From the Journals

AHA: Statins associated with high degree of safety



The benefits of statins highly offset the associated risks in appropriate patients, according to a scientific statement issued by the American Heart Association.

“The review covers the general patient population, as well as demographic subgroups, including the elderly, children, pregnant women, East Asians, and patients with specific conditions.” wrote Connie B. Newman, MD, of New York University, together with her colleagues. The report is in Arteriosclerosis, Thrombosis, and Vascular Biology.

After an extensive review of the literature pertaining to statin safety and tolerability, Dr. Newman and her colleagues reported the compiled findings from several randomized controlled trials, in addition to observational data, where required. They found that the risk of serious muscle complications, such as rhabdomyolysis, attributable to statin use was less than 0.1%. Furthermore, they noted that the risk of serious hepatotoxicity was even less likely, occurring in about 1 in 10,000 patients treated with therapy.

“There is no convincing evidence for a causal relationship between statins and cancer, cataracts, cognitive dysfunction, peripheral neuropathy, erectile dysfunction, or tendinitis,” the experts wrote. “In U.S. clinical practices, roughly 10% of patients stop taking a statin because of subjective complaints, most commonly muscle symptoms without raised creatine kinase,” they further reported.

Contrastingly, data from randomized trials have shown that the change in the incidence of muscle-related symptoms in patients treated with statins versus placebo is less than 1%. Moreover, the incidence is even lower, with an estimated rate of 0.1%, in those who stopped statin therapy because of these symptoms. Given these results, Dr. Newman and her colleagues said that muscle-related symptoms among statin-treated patients are not due to the pharmacological activity of the statin.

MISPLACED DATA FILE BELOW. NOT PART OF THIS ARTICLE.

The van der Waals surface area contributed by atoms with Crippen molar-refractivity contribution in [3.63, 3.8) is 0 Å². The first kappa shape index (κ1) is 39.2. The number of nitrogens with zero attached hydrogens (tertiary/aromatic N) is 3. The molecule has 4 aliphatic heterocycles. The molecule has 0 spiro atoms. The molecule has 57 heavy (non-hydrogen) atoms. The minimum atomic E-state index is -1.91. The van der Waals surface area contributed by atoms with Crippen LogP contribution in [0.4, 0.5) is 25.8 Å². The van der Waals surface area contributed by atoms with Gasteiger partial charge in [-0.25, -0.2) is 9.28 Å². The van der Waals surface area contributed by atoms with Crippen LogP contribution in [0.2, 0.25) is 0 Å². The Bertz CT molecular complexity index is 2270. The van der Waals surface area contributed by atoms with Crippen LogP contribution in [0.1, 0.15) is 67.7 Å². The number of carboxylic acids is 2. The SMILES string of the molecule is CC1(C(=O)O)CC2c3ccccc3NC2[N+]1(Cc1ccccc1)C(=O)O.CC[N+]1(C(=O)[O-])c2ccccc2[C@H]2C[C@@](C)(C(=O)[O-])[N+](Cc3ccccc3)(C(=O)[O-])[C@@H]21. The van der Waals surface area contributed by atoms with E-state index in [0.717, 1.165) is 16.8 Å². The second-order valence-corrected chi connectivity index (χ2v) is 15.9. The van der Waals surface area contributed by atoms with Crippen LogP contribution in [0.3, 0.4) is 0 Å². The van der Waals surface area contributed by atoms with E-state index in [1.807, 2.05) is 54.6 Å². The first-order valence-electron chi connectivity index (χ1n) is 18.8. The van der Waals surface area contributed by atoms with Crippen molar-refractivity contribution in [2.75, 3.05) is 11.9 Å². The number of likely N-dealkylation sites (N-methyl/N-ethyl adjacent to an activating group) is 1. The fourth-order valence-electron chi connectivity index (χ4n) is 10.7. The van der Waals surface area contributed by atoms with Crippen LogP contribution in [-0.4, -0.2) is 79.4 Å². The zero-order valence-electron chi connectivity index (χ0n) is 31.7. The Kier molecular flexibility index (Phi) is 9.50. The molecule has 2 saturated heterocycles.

“Restarting statin therapy in these patients can be challenging, but it is important, especially in patients at high risk of cardiovascular events, for whom prevention of these events is a priority,” they added.

A large proportion of the population takes statin therapy to lower the risk of major cardiovascular events, including ischemic stroke, myocardial infarction, and other adverse effects of cardiovascular disease. At maximal doses, statins may decrease LDL-cholesterol levels by roughly 55%-60%. In addition, given the multitude of available generics, statins are an economical treatment option for most patients.

However, Dr. Newman and her colleagues suggested that, when considering statin therapy in special populations, particularly in patients with end-stage renal failure or severe hepatic disease, commencing treatment is not recommended.

“The lack of proof of cardiovascular benefit in patients with end-stage renal disease suggests that initiating statin treatment in these patients is generally not warranted,” the experts wrote. “Data on safety in people with more serious liver disease are insufficient, and statin treatment is generally discouraged,” they added.

With respect to statin-induced adverse effects, they are usually reversible upon discontinuation of therapy, with the exception of hemorrhagic stroke. However, damage from an ischemic stroke or myocardial infarction may result in death. As a result, in patients who would benefit from statin therapy, based on most recent guidelines, cardiovascular benefits greatly exceed potential safety concerns.

Dr. Newman and her coauthors disclosed financial affiliations with Amgen, Kowa, Regeneron, Sanofi, and others.

SOURCE: Newman CB et al. Arterioscler Thromb Vasc Biol. 2018 Dec 10. doi: 10.1161/ATV.0000000000000073

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